Shining – Animal (Spinefarm)

Wednesday, 17th October 2018
Rating: 8.5/10

Never a band to standstill from a musical standpoint, Norway’s Shining continue to change, quite drastically, with Animal. Quite obviously from the bright, ‘80s artwork to Jørgen Munkeby’s release statement that the album would owe more to Muse, Ghost, and Biffy Clyro than Meshuggah, Gojira, and Burzum – one can’t say that this change was entirely surprising. The biggest surprise though? Animal is a ‘crank it to 11’ party album that will probably lead the band down pathways towards even greater successes.

Admittedly, the synth-wave injections and saxophone removal are some big pills to swallow. Animal is a huge leap from Blackjazz and One by One. But for those willing to look past the stylistic changes, there’s a large amount of fun to be had here. “Take Me” and the title track open the release to exactly what you are going to witness over the remainder of the tracks. There’s some ‘80s vibes to compliment the synths, going for those big anthemic choruses but still retaining some almost industrial heaviness to a few songs. Some rolling grooves, like on “Welcome to My Church” and “Everything Dies” should be a welcome invite to the heavier crowd, while the drive of “Smash it Up” provides a solid punch that contrasts with the more synth-intensive cuts of “Fight Song” and “When I’m Gone.” But the diversity is what keeps things fresh as the album progresses, with the shorter songs (all hitting that 3-4 minute sweet spot) diverting in different directions while maintaining a vibe that contains just enough heaviness while expanding into the rock-party sector – “End” being possibly the most spectacular of this merger.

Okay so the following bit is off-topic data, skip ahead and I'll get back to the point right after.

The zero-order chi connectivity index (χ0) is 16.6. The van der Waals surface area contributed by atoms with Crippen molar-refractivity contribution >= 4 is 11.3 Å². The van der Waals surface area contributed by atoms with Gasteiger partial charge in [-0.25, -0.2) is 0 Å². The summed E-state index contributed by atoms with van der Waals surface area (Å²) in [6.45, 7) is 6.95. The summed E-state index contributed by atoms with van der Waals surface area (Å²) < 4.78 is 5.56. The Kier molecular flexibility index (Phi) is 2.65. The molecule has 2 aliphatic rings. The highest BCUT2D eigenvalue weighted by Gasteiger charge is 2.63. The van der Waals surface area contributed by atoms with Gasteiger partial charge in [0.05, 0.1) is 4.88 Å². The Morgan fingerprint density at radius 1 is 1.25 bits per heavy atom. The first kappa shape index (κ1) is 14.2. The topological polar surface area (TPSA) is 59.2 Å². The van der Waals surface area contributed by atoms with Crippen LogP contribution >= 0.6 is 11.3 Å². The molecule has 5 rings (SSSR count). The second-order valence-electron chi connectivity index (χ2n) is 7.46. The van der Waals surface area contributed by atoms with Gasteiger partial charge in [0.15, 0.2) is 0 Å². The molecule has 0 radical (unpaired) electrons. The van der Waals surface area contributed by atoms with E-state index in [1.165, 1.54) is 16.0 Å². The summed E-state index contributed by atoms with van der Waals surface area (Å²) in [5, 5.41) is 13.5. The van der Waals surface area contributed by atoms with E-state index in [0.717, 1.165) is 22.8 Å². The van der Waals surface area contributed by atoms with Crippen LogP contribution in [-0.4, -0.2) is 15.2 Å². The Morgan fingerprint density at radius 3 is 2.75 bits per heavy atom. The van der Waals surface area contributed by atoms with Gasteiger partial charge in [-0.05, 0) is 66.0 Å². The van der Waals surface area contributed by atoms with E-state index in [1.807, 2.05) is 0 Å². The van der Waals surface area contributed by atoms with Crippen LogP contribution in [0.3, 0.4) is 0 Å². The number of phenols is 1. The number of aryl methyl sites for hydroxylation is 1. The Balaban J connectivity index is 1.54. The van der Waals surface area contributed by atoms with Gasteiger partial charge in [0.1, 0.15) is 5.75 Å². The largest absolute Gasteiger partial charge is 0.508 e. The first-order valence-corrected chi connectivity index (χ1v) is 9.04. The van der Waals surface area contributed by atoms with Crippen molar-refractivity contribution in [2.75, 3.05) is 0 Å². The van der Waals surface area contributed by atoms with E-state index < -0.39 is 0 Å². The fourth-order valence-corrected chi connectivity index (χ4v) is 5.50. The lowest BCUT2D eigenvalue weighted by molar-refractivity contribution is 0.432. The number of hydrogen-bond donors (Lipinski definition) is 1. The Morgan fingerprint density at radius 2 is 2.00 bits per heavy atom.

An album that’s sure to be polarizing within the fanbase, and rightly so, Animal is also going to resonate with those normally outside of Shining’s grasp. With ‘80s flair, modern electronics, and plenty of party vibes, it’s yet another unique turn for the band and does what it set out to do brilliantly. It’s full of catchy earworms and keeps the listener wondering where Shining will head towards next.

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